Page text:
Why are they the next target audience for you?

Retail investors are significantly underinvested in alternatives.

The stuff we do, the alternative class, tends to make around 1000 basis points more than the stock market.

If you were an investor, you would want to get some of that.

You would have to have the stomach for it.

There is no stomach issue.

We lose virtually no money in the individual investments in our funds.

The funds themselves are all in the money.

In effect, there is not risk that has been an paraclete seen -- empirically seen at this point even going through the crisis.

An average institution might have 20% total alternatives or 25%. the average individual investor has 2% so the average individual investor is being disadvantaged and left behind.

They should really be able to take advantage of the things the institutions get.

Individual investors are getting intoxicated by the excitement of tech.

Do you feel we are in a tech bubble?

I think we were.

I'm not an expert and i have been in the secure his business for a long time.

Whenever you have someone paying $19 billion for a company with no earnings, that never had earnings, this is a wake-up call.

A wake-up call or a warning sign?

You have to wake up to be warned.

It's hard to do it while you are sleeping.

That deal may have its own logic but there are so many very high-priced businesses that make no money.

We have lived this movie he for.

It ended badly.

And it ended badly.

Usually what happens in markets around the world when you either get superhigh valuations or you get very high valuations based on revenues and no profits, eventually there is a correction.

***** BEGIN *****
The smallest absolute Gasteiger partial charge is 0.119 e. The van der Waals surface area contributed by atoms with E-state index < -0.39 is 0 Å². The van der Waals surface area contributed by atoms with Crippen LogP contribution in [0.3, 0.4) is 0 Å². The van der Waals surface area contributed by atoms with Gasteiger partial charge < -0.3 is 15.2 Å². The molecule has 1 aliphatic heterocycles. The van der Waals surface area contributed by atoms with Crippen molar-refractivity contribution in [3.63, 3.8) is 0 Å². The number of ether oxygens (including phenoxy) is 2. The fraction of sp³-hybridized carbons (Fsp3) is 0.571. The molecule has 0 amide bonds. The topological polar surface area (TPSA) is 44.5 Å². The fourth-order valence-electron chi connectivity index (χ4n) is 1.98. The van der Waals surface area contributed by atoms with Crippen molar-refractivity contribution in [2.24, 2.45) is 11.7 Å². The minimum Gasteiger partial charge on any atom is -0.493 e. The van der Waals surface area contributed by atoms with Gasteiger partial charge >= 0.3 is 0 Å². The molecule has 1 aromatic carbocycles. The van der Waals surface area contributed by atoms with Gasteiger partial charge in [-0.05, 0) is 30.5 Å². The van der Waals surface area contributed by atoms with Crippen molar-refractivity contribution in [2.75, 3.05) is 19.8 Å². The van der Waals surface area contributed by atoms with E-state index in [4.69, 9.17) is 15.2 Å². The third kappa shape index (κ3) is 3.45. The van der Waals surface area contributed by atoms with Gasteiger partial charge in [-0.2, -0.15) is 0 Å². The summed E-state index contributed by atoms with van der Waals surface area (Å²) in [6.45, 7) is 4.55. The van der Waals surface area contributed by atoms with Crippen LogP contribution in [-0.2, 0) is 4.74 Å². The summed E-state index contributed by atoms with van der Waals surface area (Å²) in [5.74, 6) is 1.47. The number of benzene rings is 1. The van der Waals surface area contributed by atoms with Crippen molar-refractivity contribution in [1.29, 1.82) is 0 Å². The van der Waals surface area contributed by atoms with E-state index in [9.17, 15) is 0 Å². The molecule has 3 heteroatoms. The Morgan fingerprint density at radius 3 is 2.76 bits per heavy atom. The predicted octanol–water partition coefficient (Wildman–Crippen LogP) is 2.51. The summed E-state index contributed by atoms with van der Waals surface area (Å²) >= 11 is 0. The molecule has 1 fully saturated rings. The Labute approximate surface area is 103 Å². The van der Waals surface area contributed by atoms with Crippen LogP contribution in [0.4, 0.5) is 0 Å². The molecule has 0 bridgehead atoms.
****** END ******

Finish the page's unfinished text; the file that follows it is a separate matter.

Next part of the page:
I think we are in a stage where you have to be more alert to this then not alert.

Let me ask you about something i know is important to you.

The program you started in china, schwartzman scholars, it was ambitious to begin with, $300 million, multiyear rho des-like scholar awareness -- as you look at things today, do you see yourself doing something like that somewhere else?

Could schwartzman scholars become bigger than what it already is?

At the moment, -- eric did not think $300 million was enough.

He is right, he is always right.

We have increased the fund raising to $350 million because it's more expensive.

We are busy recruiting professors and building a building.

Condoleezza rice was just there yesterday and i got these wonderful pictures of condi and a hard hat walking around.

She is one of our advisory directors and a terrific person.

There is a bunch to do to get to the point where the big admissions process is modeled off of the rhodes with admissions panels and we will have students there in two years.

My wife would not be in favor of an additional program in another country particularly one that does not speak english as a first language.

This has been a fascinating thing.

Here today, there is a famous professor i will spend time with in a private meeting to see if he would go to china.

?and teach a course.

E. the problem is when you sleep.

The business does not stop and the short and scholars is an overlay.

It is turning out really wonderfully well.

I am excited to see what it will be like when we have human beings from around the world.

That means in the building is

This text has been automatically generated. It may not be 100% accurate.